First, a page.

A long put is a term used when you own a put option for an underlying asset. A put option is a contract where the buyer of the put has the right (not the obligation) to exercise a sell transaction at a specific strike price before an expiration date.
In the world of trading, owning a long put means that you have a contract that gives you the right to sell the underlying asset at a specific price, before a maturity date. Once the contract is exercised, the contract disappears and the underlying asset will be sold at the specified strike price. If you already have the asset in your open positions, it will be sold at the specified price. If you do not own the asset, the sell action will be expressed as if you have shorted the stock. The alternative of exercising would be to sell your contract to another trader on the market.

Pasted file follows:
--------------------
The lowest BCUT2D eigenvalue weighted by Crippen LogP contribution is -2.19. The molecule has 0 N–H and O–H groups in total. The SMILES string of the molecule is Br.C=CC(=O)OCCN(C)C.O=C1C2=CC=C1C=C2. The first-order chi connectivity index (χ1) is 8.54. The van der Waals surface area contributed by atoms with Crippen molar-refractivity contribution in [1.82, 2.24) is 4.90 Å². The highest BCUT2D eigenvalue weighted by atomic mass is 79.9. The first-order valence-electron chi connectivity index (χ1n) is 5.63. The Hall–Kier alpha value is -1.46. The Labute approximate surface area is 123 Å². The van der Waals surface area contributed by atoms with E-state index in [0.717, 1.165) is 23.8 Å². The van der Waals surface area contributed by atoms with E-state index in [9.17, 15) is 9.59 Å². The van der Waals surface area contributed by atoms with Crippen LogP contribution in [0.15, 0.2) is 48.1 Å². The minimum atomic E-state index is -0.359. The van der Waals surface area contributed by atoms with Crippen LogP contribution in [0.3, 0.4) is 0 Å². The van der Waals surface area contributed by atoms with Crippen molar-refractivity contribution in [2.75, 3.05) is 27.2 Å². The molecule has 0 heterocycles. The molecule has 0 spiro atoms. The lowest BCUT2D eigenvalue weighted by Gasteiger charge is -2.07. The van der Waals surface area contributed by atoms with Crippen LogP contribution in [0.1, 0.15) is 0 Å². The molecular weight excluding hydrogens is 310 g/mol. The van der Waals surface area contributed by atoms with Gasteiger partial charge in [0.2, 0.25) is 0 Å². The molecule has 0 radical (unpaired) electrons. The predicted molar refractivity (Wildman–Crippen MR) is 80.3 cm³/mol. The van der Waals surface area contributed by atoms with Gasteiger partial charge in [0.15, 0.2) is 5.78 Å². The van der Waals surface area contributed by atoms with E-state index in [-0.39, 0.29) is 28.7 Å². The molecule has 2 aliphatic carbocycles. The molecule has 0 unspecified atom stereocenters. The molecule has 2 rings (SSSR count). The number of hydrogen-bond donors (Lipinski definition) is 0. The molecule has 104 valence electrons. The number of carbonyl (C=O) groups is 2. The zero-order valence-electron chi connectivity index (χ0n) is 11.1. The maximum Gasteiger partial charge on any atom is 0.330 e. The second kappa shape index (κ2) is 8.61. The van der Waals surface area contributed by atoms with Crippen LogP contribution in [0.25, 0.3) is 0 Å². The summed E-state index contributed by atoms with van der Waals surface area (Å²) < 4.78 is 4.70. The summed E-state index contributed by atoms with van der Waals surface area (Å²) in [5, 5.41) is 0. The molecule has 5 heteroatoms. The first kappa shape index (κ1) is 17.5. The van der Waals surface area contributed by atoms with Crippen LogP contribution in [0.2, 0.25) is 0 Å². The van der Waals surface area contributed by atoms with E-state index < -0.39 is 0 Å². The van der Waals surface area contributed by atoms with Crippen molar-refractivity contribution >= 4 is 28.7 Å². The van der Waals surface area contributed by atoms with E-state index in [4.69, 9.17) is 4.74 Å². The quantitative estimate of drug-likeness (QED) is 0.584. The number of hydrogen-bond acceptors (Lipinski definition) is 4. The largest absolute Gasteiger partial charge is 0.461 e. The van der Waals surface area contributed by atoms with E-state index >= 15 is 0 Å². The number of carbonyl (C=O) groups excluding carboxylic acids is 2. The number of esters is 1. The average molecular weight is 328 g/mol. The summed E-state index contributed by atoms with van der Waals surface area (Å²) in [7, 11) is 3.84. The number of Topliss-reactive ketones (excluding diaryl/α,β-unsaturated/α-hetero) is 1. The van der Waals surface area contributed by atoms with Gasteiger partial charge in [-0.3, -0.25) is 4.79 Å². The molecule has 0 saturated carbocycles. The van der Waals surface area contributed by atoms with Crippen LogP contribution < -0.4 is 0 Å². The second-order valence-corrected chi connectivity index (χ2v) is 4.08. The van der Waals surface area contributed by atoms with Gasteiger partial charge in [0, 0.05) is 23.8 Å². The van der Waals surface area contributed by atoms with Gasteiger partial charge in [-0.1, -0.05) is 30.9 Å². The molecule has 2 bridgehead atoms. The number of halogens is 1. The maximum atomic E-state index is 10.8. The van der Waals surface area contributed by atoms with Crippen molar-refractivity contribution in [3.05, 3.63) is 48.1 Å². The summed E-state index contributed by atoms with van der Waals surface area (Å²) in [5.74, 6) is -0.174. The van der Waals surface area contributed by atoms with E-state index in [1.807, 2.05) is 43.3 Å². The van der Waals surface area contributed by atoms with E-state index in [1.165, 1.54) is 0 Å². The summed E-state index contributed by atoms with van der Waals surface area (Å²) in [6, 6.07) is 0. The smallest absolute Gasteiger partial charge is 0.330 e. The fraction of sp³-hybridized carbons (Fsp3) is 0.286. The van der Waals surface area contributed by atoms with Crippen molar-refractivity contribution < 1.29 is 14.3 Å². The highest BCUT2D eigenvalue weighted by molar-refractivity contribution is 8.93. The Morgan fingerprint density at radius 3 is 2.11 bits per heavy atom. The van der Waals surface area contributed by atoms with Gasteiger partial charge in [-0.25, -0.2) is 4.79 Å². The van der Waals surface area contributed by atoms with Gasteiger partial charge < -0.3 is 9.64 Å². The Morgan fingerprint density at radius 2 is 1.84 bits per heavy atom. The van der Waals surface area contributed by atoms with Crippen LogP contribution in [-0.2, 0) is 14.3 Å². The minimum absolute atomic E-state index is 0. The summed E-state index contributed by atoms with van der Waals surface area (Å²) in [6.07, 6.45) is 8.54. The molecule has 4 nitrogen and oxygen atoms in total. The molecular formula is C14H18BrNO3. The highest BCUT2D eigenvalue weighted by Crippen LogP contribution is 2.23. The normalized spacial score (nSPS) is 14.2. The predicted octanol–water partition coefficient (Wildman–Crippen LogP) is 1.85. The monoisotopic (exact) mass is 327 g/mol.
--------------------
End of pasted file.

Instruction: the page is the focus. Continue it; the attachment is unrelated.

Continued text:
What are its components? Can you show me how to long a put option?
The components of a long put are quite simple. You simply need to perform an order to buy to open an option contract based on your desired specifications:
When and why should I have a long put?
You should have a long put option if you expect the stock price to go below a specific price, but would also like to have a cushion of protection. As an example, if you short sell the underlying asset and the price goes up, the loss will have a stronger impact on the underlying asset than on the contract.
What does it look like graphically? What is the payoff and profit graph?
What is the break-even point?